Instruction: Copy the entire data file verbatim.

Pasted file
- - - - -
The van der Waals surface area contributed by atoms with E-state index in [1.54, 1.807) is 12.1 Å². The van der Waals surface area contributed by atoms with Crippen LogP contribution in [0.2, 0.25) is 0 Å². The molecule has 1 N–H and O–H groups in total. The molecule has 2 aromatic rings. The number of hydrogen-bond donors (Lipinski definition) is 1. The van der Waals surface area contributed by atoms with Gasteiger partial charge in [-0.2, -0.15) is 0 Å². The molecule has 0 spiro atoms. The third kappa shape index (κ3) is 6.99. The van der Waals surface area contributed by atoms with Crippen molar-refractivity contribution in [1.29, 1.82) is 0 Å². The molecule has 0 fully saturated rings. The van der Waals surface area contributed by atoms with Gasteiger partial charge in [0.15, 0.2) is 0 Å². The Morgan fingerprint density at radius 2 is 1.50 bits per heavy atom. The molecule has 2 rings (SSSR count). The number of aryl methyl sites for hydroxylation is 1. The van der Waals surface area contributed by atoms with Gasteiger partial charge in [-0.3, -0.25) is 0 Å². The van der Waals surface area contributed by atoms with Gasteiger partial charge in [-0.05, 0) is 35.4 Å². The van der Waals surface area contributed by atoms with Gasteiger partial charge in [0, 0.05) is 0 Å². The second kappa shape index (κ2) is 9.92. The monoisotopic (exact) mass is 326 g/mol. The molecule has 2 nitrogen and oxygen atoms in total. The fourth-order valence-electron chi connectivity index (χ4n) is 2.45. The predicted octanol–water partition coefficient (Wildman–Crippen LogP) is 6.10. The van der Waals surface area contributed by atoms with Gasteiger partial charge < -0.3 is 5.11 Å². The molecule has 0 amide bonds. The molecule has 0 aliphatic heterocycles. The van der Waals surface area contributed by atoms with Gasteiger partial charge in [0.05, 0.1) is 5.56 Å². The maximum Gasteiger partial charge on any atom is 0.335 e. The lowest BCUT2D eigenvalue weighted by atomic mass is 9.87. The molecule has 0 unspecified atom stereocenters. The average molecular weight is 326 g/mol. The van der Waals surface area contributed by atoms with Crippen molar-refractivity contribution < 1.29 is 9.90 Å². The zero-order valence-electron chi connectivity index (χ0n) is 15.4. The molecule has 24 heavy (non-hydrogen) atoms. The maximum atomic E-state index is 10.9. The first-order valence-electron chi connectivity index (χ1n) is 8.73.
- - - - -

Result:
The van der Waals surface area contributed by atoms with E-state index in [1.54, 1.807) is 12.1 Å². The van der Waals surface area contributed by atoms with Crippen LogP contribution in [0.2, 0.25) is 0 Å². The molecule has 1 N–H and O–H groups in total. The molecule has 2 aromatic rings. The number of hydrogen-bond donors (Lipinski definition) is 1. The van der Waals surface area contributed by atoms with Gasteiger partial charge in [-0.2, -0.15) is 0 Å². The molecule has 0 spiro atoms. The third kappa shape index (κ3) is 6.99. The van der Waals surface area contributed by atoms with Crippen molar-refractivity contribution in [1.29, 1.82) is 0 Å². The molecule has 0 fully saturated rings. The van der Waals surface area contributed by atoms with Gasteiger partial charge in [0.15, 0.2) is 0 Å². The Morgan fingerprint density at radius 2 is 1.50 bits per heavy atom. The molecule has 2 rings (SSSR count). The number of aryl methyl sites for hydroxylation is 1. The van der Waals surface area contributed by atoms with Gasteiger partial charge in [-0.3, -0.25) is 0 Å². The van der Waals surface area contributed by atoms with Gasteiger partial charge in [-0.05, 0) is 35.4 Å². The van der Waals surface area contributed by atoms with Gasteiger partial charge in [0, 0.05) is 0 Å². The second kappa shape index (κ2) is 9.92. The monoisotopic (exact) mass is 326 g/mol. The molecule has 2 nitrogen and oxygen atoms in total. The fourth-order valence-electron chi connectivity index (χ4n) is 2.45. The predicted octanol–water partition coefficient (Wildman–Crippen LogP) is 6.10. The van der Waals surface area contributed by atoms with Gasteiger partial charge < -0.3 is 5.11 Å². The molecule has 0 amide bonds. The molecule has 0 aliphatic heterocycles. The van der Waals surface area contributed by atoms with Gasteiger partial charge in [0.05, 0.1) is 5.56 Å². The maximum Gasteiger partial charge on any atom is 0.335 e. The lowest BCUT2D eigenvalue weighted by atomic mass is 9.87. The molecule has 0 unspecified atom stereocenters. The average molecular weight is 326 g/mol. The van der Waals surface area contributed by atoms with Crippen molar-refractivity contribution < 1.29 is 9.90 Å². The zero-order valence-electron chi connectivity index (χ0n) is 15.4. The molecule has 24 heavy (non-hydrogen) atoms. The maximum atomic E-state index is 10.9. The first-order valence-electron chi connectivity index (χ1n) is 8.73.